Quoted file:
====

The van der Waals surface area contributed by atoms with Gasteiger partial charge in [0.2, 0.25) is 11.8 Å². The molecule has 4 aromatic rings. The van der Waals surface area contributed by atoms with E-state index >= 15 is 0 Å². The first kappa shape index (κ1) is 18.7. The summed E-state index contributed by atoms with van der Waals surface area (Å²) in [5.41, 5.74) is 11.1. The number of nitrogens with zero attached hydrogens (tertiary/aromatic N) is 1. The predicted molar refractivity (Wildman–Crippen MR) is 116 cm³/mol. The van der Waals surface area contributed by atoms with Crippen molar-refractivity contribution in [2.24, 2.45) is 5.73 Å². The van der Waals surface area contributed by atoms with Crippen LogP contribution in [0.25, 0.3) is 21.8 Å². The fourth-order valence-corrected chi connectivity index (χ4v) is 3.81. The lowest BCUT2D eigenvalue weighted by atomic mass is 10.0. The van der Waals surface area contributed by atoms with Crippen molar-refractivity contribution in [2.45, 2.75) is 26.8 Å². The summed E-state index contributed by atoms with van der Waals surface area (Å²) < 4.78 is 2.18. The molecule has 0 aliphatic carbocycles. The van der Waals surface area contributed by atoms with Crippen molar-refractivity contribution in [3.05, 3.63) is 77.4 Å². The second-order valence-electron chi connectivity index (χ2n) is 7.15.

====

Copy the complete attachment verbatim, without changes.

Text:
The van der Waals surface area contributed by atoms with Gasteiger partial charge in [0.2, 0.25) is 11.8 Å². The molecule has 4 aromatic rings. The van der Waals surface area contributed by atoms with E-state index >= 15 is 0 Å². The first kappa shape index (κ1) is 18.7. The summed E-state index contributed by atoms with van der Waals surface area (Å²) in [5.41, 5.74) is 11.1. The number of nitrogens with zero attached hydrogens (tertiary/aromatic N) is 1. The predicted molar refractivity (Wildman–Crippen MR) is 116 cm³/mol. The van der Waals surface area contributed by atoms with Crippen molar-refractivity contribution in [2.24, 2.45) is 5.73 Å². The van der Waals surface area contributed by atoms with Crippen LogP contribution in [0.25, 0.3) is 21.8 Å². The fourth-order valence-corrected chi connectivity index (χ4v) is 3.81. The lowest BCUT2D eigenvalue weighted by atomic mass is 10.0. The van der Waals surface area contributed by atoms with Crippen molar-refractivity contribution in [2.45, 2.75) is 26.8 Å². The summed E-state index contributed by atoms with van der Waals surface area (Å²) < 4.78 is 2.18. The molecule has 0 aliphatic carbocycles. The van der Waals surface area contributed by atoms with Crippen molar-refractivity contribution in [3.05, 3.63) is 77.4 Å². The second-order valence-electron chi connectivity index (χ2n) is 7.15.